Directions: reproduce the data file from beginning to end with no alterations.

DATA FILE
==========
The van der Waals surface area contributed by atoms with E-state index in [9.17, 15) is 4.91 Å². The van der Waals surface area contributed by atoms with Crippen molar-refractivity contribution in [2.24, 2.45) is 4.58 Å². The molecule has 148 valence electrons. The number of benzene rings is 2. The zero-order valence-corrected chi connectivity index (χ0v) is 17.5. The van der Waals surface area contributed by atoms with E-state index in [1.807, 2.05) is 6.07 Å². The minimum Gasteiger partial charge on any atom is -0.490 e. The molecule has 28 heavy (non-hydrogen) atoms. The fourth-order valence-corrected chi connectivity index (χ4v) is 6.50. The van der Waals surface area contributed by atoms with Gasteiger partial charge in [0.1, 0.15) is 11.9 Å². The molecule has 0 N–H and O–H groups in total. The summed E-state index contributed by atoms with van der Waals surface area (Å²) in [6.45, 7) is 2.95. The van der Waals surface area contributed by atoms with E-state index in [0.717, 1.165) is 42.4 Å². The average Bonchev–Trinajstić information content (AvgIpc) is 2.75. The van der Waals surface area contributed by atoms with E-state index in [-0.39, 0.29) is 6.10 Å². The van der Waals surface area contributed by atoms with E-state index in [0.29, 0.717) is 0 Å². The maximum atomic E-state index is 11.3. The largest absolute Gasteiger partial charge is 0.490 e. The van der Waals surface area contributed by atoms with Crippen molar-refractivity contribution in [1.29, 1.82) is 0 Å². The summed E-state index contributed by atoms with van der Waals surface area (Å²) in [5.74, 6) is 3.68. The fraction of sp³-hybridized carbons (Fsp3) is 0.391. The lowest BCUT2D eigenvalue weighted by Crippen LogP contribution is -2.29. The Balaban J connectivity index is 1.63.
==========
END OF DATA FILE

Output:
The van der Waals surface area contributed by atoms with E-state index in [9.17, 15) is 4.91 Å². The van der Waals surface area contributed by atoms with Crippen molar-refractivity contribution in [2.24, 2.45) is 4.58 Å². The molecule has 148 valence electrons. The number of benzene rings is 2. The zero-order valence-corrected chi connectivity index (χ0v) is 17.5. The van der Waals surface area contributed by atoms with E-state index in [1.807, 2.05) is 6.07 Å². The minimum Gasteiger partial charge on any atom is -0.490 e. The molecule has 28 heavy (non-hydrogen) atoms. The fourth-order valence-corrected chi connectivity index (χ4v) is 6.50. The van der Waals surface area contributed by atoms with Gasteiger partial charge in [0.1, 0.15) is 11.9 Å². The molecule has 0 N–H and O–H groups in total. The summed E-state index contributed by atoms with van der Waals surface area (Å²) in [6.45, 7) is 2.95. The van der Waals surface area contributed by atoms with E-state index in [0.717, 1.165) is 42.4 Å². The average Bonchev–Trinajstić information content (AvgIpc) is 2.75. The van der Waals surface area contributed by atoms with E-state index in [-0.39, 0.29) is 6.10 Å². The van der Waals surface area contributed by atoms with E-state index in [0.29, 0.717) is 0 Å². The maximum atomic E-state index is 11.3. The largest absolute Gasteiger partial charge is 0.490 e. The van der Waals surface area contributed by atoms with Crippen molar-refractivity contribution in [1.29, 1.82) is 0 Å². The summed E-state index contributed by atoms with van der Waals surface area (Å²) in [5.74, 6) is 3.68. The fraction of sp³-hybridized carbons (Fsp3) is 0.391. The lowest BCUT2D eigenvalue weighted by Crippen LogP contribution is -2.29. The Balaban J connectivity index is 1.63.